The Senate is expected to be in session Friday working on the Defense authorization bill, but no roll call votes are likely.
The bill was approved over the objections of mostly conservative Members who charged the measure was too costly. They also protested language on housing loans that they considered harmful, and the two concerns prompted a handful of organizations including the Club for Growth and Heritage Action to designate the measure as a key vote.
Still, the House and Senate’s approval marks a victory for the two chambers, which have been at odds on spending matters all year.
“It has become all too rare a thing in this Congress to come to an agreement such as this, and I’m proud to say that this conference report was approved by all but one of the 38 House and Senate conferees from both parties,” House Appropriations Chairman Hal Rogers (R-Ky.) said on the floor. “While there are no doubt items where Members might disagree, there are many achievements in this bill of which we can be proud.”
Senate Appropriations Chairman Daniel Inouye said that the budget and spending process this year has faced “unprecedented challenges” as partisan disagreements over spending delayed the appropriations process.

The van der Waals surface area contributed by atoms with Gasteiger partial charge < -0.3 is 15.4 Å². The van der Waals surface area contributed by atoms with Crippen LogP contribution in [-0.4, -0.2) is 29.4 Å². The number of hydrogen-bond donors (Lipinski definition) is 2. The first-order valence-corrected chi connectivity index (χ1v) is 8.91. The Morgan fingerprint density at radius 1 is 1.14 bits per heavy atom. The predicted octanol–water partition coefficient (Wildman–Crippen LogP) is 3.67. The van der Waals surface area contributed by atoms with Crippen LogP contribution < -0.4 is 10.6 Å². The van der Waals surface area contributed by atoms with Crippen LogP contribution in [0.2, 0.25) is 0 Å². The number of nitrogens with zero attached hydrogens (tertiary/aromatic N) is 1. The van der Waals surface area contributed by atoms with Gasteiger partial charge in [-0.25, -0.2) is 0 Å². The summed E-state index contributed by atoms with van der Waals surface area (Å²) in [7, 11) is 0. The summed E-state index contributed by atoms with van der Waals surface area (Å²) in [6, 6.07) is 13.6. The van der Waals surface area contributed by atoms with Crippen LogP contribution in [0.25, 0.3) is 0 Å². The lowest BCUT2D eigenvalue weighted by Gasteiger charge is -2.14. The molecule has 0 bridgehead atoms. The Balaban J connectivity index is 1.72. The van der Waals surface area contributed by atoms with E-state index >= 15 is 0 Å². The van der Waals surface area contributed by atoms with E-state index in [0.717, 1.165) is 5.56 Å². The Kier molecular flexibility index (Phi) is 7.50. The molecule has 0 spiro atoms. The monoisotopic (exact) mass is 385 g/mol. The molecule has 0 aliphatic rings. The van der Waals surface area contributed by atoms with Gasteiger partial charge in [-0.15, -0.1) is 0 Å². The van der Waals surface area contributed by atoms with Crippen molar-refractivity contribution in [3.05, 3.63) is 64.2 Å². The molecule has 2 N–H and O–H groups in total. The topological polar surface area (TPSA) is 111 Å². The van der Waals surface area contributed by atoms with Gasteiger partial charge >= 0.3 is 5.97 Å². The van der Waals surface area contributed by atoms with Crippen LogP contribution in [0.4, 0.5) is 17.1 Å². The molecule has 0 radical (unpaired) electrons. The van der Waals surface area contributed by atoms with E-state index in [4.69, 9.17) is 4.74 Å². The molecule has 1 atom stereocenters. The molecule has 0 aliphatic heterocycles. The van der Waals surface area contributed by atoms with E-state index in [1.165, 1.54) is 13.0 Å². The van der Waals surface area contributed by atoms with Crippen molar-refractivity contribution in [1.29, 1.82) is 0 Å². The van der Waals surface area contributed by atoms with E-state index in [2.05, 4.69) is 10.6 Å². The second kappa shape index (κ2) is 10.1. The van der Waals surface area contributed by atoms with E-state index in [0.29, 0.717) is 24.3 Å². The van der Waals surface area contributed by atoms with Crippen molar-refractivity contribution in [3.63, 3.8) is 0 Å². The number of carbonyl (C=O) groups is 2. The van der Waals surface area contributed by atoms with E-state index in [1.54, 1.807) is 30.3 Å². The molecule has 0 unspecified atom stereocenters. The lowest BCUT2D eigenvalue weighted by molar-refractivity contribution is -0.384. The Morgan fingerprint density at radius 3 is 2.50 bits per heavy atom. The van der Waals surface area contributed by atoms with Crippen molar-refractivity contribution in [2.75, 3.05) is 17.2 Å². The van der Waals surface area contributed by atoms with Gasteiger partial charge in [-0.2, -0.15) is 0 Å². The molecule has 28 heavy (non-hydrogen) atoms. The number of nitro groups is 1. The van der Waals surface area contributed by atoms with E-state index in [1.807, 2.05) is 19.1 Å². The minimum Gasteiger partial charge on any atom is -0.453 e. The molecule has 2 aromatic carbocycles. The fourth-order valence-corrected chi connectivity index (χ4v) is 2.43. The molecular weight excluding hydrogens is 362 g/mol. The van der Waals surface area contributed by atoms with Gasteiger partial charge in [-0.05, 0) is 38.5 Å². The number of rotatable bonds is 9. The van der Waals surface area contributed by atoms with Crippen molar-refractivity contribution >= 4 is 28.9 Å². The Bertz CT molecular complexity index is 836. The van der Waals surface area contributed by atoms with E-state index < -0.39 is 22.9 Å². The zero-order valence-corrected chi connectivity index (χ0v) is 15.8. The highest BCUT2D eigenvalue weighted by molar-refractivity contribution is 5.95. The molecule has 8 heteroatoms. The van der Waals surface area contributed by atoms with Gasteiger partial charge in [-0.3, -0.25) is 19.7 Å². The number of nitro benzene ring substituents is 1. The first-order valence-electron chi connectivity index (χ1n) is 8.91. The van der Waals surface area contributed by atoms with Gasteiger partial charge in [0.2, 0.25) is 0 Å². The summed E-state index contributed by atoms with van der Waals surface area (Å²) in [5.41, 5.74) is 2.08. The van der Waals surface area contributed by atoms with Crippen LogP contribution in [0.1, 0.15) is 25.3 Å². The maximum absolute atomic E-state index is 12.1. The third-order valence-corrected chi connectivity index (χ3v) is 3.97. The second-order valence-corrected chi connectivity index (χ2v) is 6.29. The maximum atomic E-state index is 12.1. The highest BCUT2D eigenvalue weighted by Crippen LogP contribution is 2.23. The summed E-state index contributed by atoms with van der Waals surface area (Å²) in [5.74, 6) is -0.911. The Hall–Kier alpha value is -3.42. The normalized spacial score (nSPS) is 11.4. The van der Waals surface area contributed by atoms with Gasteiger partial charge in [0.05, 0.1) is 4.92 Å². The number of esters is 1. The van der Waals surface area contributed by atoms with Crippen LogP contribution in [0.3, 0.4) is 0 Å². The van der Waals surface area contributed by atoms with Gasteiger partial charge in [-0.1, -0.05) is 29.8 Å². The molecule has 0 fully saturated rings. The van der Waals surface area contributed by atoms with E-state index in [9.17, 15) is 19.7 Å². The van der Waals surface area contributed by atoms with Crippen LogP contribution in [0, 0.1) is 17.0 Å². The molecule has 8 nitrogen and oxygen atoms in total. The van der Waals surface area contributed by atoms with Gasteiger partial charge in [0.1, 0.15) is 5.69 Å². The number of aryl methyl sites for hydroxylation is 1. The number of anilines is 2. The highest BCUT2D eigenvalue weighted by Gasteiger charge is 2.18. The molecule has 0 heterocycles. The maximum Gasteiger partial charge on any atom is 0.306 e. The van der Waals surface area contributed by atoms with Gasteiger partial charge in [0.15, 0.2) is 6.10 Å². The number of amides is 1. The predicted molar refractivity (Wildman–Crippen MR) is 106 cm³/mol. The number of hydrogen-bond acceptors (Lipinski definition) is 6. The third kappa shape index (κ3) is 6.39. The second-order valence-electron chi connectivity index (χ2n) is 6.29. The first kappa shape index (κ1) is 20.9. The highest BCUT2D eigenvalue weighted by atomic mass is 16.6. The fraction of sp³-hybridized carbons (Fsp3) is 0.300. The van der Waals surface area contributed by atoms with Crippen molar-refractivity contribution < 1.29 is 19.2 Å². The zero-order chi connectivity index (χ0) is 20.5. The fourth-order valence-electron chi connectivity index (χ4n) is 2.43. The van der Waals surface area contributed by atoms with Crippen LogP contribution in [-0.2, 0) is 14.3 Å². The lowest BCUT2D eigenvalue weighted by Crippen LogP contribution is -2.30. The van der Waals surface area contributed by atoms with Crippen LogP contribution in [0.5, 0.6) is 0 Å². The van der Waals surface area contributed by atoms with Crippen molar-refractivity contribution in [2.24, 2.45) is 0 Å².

“Despite these challenges, we now consider legislation that reflects the good-faith efforts and input of Members of both sides of the aisle of both the House and the Senate,” the Hawaii Democrat said. “Given the current fiscal and political realities, this is no small accomplishment.”
A continuing resolution that funds the government through Dec. 16 is included in the overall package, which also contains three appropriations bills: the Commerce, Justice and science appropriations bill; the Transportation and Housing and Urban Development appropriations bill; and the Agriculture, rural development, and Food and Drug Administration appropriations bill.
The National Association of Home Builders added the bill to its key votes because it includes language that increases the mortgage amount the Federal Housing Administration can insure to $729,750, a move it thinks helps the struggling housing market.
But that provision has conservatives up in arms. Club for Growth and Heritage Action specifically pointed to the increased loan limits as a major reason they oppose the package.